• J.T. Terrell, Junior, Guard, 6’3” 185 lbs, Wake Forest – Terrell played his freshman season as Wake Forest, scoring 11.1 points per game and finishing second on the team in scoring. But, two months before his sophomore season was to begin, he got busted for a DWI and decided to leave the school. He attended Peninsula College in Washington last season and averaged 24.4 points per game on his way towards earning the rating of the best junior college player in America (according to Swannys Roundball Review). In his single season with the Demon Deacons, Terrell showed a great fondness for shooting the ball, taking nearly 30% of his team’s field goal attempts while he was on the floor, but hitting only 38.8% of those. He showed improvement last season at the JuCo level, making 48% of his attempts from the field, but with this Trojan team featuring plenty of capable scorers, Terrell needs to show that he can be an effective offensive player even when not getting all the looks he wants.
J.T. Terrell, USC

J.T. Terrell Headlines A List of Four Newly Eligible Division I Transfers At USC (Chuck Burton/AP Photo)

  • Ari Stewart, Junior, Small Forward, 6’7” 205 lbs, Wake Forest – Stewart’s freshman season at Wake Forest came a year prior to Terrell’s, but they were remarkably similar. Like Terrell, Stewart took almost 30% of his team’s shots while on the floor (albeit in fewer minutes) and made just 37.5% of those. His sophomore season showed some signs of improvement as he became more judicious with his attempts and as a result shot a higher percentage, but for a guy who shoots a ton of threes, his percentage from behind the arc dipped from a solid 37.1% to a woeful 27.4%. Still, Stewart showed a new side to his game as a sophomore, taking on more of a ball-handling role and actually dishing out some assists; unfortunately, a big bump up in turnovers accompanied that change. At USC, he likely won’t be needed to do a whole lot of handling, but he will be asked to knock down the three from the corner and from the wing. He’ll at least need to bounce back to his freshman year efficiency to live up to expectations. Read the rest of this entry »
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Morning Five: 05.02.12 Edition

Posted by rtmsf on May 2nd, 2012

  1. The biggest non-Amare Stoudemire basketball news on Tuesday was that the Atlantic 10’s courtship of Butler appears to have finally resulted in a match. ESPN.com reported last night that Butler will formally accept an offer today to join the league in 2013-14, replacing Temple in all sports. As one of the few truly elite mid-major basketball programs unaffiliated with a top 10 conference, this represents a major coup for the A-10 going forward regardless of whether the league is also able to also poach VCU and George Mason from the CAA. Butler’s admission helps to bolster the midwestern footprint of the conference, along with existing members Xavier, St. Louis and Dayton, and it will allow Brad Stevens an entree into the fertile recruiting grounds of the mid-Atlantic with multiple trips to the East Coast cities of New York, Philadelphia, Washington each year.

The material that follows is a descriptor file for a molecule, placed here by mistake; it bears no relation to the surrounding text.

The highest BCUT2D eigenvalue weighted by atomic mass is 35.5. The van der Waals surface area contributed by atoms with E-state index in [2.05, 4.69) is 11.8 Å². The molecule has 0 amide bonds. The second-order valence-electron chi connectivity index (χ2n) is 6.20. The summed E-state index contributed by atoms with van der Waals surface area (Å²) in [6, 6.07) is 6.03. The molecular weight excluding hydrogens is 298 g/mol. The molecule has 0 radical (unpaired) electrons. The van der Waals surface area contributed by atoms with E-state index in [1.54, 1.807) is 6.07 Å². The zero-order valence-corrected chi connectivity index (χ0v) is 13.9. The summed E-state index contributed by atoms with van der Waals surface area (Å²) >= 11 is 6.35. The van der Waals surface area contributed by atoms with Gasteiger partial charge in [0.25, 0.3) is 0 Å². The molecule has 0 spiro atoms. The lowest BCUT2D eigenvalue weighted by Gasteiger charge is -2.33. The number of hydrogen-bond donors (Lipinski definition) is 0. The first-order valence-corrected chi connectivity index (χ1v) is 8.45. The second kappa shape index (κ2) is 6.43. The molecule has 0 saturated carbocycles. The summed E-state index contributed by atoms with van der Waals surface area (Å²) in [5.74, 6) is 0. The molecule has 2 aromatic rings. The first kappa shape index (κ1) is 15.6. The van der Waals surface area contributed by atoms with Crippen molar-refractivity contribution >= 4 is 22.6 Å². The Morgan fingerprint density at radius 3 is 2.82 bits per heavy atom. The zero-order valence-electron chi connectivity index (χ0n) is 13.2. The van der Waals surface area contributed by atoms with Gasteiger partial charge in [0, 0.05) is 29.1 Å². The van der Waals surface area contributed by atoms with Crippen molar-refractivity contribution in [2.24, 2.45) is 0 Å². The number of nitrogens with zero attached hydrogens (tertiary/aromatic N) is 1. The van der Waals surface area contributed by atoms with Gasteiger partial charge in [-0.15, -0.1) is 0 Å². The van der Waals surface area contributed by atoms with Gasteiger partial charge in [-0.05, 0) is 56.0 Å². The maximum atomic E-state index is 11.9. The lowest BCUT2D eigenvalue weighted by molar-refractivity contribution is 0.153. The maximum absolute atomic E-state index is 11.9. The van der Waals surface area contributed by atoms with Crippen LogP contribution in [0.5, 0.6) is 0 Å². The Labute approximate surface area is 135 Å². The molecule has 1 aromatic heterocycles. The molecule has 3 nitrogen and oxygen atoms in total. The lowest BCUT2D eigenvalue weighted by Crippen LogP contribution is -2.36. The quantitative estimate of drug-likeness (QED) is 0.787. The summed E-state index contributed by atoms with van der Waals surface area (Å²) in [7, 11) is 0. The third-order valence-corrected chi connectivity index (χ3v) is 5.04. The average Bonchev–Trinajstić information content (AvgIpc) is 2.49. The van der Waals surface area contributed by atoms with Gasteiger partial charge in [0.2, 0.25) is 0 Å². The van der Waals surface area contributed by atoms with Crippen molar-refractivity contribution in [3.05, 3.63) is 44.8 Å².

2. The other conference realignment news that shook out on Tuesday related to another Atlantic 10 school, Charlotte, and whether that school will be on the move in coming days or weeks as well. The school rejected an offer to join the Sun Belt on Tuesday and reportedly did so because it anticipates an opportunity to join Conference USA after it adds a football program next year. Where this would leave C-USA is really anybody’s guess, as the conference is slowly but surely maneuvering toward an incomprehensible 30+ team behemoth (with the eventual pairing of the Mountain West). Whoever wrote the law of unintended consequences when all of this conference realignment stuff (re)started a couple of years ago could not have predicted this morass.
  3. In the 2008 presidential election, the citizens of the Commonwealth of Kentucky voted for Republican candidate John McCain over Democrat Barack Obama by a 58% to 41% margin. That 17% victory margin will be put to the test on Friday when the thing that Kentuckians love more than anything else in the world — their national champion Wildcats — will visit the Obama White House to honor and celebrate the school’s eighth NCAA trophy. Of course, these events are rarely political in tenor (apologies to the Boston Bruins’ Tim Thomas), but that hasn’t stopped full-time politicos from speculating that both Senate Minority Leader Mitch McConnell (R-Ky), who refused an invitation, and the White House, are playing partisan games in scheduling the event on Kentucky Derby week (which occurs Saturday). Is this an election year?
  4. Tuesday was a busy day in the world of comings and goings, but the most disheartening news is that college basketball will not get another year of Tim Abromaitis at Notre Dame. Abromaitis had petitioned for a sixth year of eligibility because he tore his ACL in November after playing only two games last season — he also had taken a redshirt year in 2008-09, meaning that he ultimately only suited up in South Bend for three full seasons. In other news, Tennessee’s Renaldo Woolridge (aka SwiperBoy) will spend his last year of eligibility at USC, no doubt spending his free time outside the gym over on the Sunset Strip pitching his audio wares.